The Travel Cost Method: an empirical investigation of Randall's Difficulty
AbstractRandall (1994) argued that the Travel Cost Method (TCM) cannot generate monetary measures of recreation site benefits for use in Cost Benefit Analysis. Randall argues that what is relevant to recreational decision‐making is the subjective, and unobservable, price of travel, whereas TCM uses the observer‐assessed cost of travel. Hence, TCM can at best give ordinally measurable welfare estimates. ‘Randall’s Difficulty’ is formulated as an estimation problem and results are derived for that problem. The meaning of, prospects for, and usefulness of ordinal measurement are explored, and the existence of a solution to Randall’s Difficulty is considered.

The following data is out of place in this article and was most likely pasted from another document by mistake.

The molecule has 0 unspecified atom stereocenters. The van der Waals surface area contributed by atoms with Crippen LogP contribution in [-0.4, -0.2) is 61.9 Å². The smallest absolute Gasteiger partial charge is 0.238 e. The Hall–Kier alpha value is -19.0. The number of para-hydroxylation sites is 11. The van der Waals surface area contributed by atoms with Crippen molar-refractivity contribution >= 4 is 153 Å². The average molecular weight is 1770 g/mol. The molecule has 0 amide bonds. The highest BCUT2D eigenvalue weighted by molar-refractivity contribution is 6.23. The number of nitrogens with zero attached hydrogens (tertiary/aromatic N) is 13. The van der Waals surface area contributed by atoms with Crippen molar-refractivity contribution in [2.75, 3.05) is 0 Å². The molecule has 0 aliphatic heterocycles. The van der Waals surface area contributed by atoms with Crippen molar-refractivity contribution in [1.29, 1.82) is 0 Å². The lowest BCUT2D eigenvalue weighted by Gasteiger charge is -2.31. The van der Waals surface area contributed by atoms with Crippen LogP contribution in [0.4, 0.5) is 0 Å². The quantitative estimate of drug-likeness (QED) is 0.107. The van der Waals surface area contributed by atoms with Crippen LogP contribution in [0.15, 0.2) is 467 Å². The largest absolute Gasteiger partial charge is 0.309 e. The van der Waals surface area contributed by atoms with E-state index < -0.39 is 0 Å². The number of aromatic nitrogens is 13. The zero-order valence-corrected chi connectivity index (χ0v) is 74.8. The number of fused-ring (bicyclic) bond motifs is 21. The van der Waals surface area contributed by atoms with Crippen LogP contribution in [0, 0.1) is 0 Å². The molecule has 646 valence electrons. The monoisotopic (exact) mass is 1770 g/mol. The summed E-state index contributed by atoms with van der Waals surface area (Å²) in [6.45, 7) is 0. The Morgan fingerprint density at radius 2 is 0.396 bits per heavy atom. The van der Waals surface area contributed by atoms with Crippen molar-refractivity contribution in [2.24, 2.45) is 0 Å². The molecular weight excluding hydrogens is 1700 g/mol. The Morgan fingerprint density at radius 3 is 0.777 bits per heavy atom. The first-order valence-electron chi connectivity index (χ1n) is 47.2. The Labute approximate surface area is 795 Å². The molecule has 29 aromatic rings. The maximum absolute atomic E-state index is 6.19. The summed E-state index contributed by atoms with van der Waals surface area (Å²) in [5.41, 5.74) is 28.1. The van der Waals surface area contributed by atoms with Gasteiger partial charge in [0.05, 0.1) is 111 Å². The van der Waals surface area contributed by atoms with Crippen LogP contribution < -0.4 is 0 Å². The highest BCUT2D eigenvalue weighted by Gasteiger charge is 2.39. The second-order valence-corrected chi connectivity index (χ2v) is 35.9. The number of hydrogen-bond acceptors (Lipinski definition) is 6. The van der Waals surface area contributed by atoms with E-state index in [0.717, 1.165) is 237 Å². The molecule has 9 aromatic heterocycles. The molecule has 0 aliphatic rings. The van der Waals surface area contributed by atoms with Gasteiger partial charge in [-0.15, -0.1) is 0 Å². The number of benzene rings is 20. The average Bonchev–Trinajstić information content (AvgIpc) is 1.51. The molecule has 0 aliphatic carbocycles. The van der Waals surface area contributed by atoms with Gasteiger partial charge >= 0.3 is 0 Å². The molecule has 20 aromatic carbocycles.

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Bibliographic InfoArticle provided by Australian Agricultural and Resource Economics Society in its journal Australian Journal of Agricultural and Resource Economics.
Volume (Year): 43 (1999)
Issue (Month): 4 (December)
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- Bowker, James Michael & Starbuck, C. Meghan & English, Donald B.K. & Bergstrom, John C. & Rosenberger, Randall S. & McCollum, Daniel W., 2009. "Estimating the Net Economic Value of National Forest Recreation: An Application of the National Visitor Use Monitoring Database," Faculty Series 59603, University of Georgia, Department of Agricultural and Applied Economics.
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